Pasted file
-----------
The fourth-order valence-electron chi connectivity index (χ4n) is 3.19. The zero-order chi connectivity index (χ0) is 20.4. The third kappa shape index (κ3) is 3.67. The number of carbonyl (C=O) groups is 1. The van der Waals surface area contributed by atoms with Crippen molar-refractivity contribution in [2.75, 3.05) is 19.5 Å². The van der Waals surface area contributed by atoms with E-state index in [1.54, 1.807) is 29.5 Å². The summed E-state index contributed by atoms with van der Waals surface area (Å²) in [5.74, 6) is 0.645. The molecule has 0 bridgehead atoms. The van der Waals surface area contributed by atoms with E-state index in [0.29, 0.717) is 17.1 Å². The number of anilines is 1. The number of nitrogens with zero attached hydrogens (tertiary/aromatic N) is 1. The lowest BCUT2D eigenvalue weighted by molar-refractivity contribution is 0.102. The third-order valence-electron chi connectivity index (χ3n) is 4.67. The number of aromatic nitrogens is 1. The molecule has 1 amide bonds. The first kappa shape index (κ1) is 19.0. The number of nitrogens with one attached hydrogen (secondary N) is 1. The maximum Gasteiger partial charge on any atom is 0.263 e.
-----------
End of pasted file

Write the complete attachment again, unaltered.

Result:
The fourth-order valence-electron chi connectivity index (χ4n) is 3.19. The zero-order chi connectivity index (χ0) is 20.4. The third kappa shape index (κ3) is 3.67. The number of carbonyl (C=O) groups is 1. The van der Waals surface area contributed by atoms with Crippen molar-refractivity contribution in [2.75, 3.05) is 19.5 Å². The van der Waals surface area contributed by atoms with E-state index in [1.54, 1.807) is 29.5 Å². The summed E-state index contributed by atoms with van der Waals surface area (Å²) in [5.74, 6) is 0.645. The molecule has 0 bridgehead atoms. The van der Waals surface area contributed by atoms with E-state index in [0.29, 0.717) is 17.1 Å². The number of anilines is 1. The number of nitrogens with zero attached hydrogens (tertiary/aromatic N) is 1. The lowest BCUT2D eigenvalue weighted by molar-refractivity contribution is 0.102. The third-order valence-electron chi connectivity index (χ3n) is 4.67. The number of aromatic nitrogens is 1. The molecule has 1 amide bonds. The first kappa shape index (κ1) is 19.0. The number of nitrogens with one attached hydrogen (secondary N) is 1. The maximum Gasteiger partial charge on any atom is 0.263 e.